6. Peter Ansoff

    Peter Ansoff USA Flag Site Admin

    being former military it's more than apiece of cloth to me!!!!

    I guess that's what makes the whole subject of flags so fascinating to me. Physically, they are just pieces of cloth, but they are also symbols that stir powerful emotions.

    Our flag-study organization, NAVA (NAVA - Home) is frequently pigeonholed with other hobby groups like stamp collectors and model railroaders. I like to ask people how many soldiers have risked their lives for a stamp, and how many contentious Supreme Court decisions have dealt with model trains.

    Peter Ansoff
     
  7. willie

    willie New Member

    I was wondering if there we're any reg's reguarding night time
    illumination of the flag, i:e wattage of bulb's angle of reflector?
    Thank's for any info.
    willie
     
  8. Peter Ansoff

    Peter Ansoff USA Flag Site Admin

    Greetings, Willie!

    I was wondering if there we're any reg's reguarding night time
    illumination of the flag, i:e wattage of bulb's angle of reflector?

    All the flag code says (see my 9/17/07 post, above) is that the flag should be "properly illuminated." The specifications are up to you -- whatever looks good!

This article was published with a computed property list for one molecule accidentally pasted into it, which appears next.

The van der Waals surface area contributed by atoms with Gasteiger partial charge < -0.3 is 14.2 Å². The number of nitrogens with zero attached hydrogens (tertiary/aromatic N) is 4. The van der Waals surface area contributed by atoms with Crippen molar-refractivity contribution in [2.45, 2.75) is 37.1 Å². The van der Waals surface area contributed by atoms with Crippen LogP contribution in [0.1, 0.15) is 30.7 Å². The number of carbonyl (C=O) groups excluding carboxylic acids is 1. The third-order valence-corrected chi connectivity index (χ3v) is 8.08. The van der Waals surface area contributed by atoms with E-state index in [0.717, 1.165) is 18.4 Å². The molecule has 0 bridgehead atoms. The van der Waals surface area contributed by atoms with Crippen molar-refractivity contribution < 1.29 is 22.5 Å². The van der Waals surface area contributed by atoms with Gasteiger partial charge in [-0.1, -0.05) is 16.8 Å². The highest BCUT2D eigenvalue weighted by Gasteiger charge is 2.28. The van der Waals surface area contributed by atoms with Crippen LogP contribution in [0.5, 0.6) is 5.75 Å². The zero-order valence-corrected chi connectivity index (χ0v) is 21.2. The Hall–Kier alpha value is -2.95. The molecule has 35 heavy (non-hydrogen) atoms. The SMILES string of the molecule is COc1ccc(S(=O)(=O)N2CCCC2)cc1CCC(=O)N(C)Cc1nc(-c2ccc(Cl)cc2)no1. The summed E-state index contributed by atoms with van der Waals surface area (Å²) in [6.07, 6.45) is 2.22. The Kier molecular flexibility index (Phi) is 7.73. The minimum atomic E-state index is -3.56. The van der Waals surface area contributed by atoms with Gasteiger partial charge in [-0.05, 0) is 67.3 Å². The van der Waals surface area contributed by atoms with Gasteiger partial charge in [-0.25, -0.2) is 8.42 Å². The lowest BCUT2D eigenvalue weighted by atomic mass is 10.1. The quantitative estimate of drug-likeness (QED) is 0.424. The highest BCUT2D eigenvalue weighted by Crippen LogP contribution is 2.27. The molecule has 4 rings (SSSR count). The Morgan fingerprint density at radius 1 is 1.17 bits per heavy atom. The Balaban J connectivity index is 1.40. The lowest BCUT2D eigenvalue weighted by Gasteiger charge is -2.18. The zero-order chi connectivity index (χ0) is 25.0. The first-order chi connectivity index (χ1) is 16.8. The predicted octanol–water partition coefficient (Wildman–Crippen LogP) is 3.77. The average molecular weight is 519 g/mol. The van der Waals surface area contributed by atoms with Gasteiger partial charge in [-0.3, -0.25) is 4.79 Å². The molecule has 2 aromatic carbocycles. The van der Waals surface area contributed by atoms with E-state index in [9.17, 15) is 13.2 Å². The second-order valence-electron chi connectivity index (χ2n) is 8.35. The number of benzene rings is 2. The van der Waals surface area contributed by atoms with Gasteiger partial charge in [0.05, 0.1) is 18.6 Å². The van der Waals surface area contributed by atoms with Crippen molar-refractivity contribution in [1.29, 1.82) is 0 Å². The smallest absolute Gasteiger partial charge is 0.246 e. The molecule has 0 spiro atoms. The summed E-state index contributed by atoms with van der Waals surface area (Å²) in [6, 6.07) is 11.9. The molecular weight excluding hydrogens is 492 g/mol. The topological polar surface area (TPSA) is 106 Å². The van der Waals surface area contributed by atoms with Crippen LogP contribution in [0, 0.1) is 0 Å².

Peter Ansoff
     
  9. cjhayes32@msn.com

    cjhayes32@msn.com New Member

    My neighbor states there is a new rule which states that a flag does not need to be illuminated at night. You don't need to take it in if it's not lit. This is against all that I have learned. Have you heard of this?
     
  10. Peter Ansoff

    Peter Ansoff USA Flag Site Admin

    My neighbor states there is a new rule which states that a flag does not need to be illuminated at night. You don't need to take it in if it's not lit. This is against all that I have learned. Have you heard of this?

    Hello CJ, welcome to the forum! No, there is no new rule dealing with this. However, the existing rule does not exactly say what most people think it says. Here are the actual words:

    "It is the universal custom to display the flag only from sunrise to sunset on buildings and on stationary flagstaffs in the open. However, when a patriotic effect is desired, the flag may be displayed 24 hours a day if properly illuminated during the hours of darkness."

    It doesn't really say that you can't display an unillumniated flag at night; just that it is the "universal custom" not to. This was true in 1923, which the code was written, but it's not true any more -- today it's very common for flags to be left out 24 hours a day, illuminated or not. I'm not sure why the custom has changed, but I suspect that it goes back to the original reason for the rule. Back then, flags wore out fairly rapidly in the weather, and there was no sense in flying them in the dark if nobody could see them. Today, flags are made of synthetic materials and last for years, even if they are flown continuously. This is a case where the Flag Code has not kept up with the times.

    Best regards,

    Peter Ansoff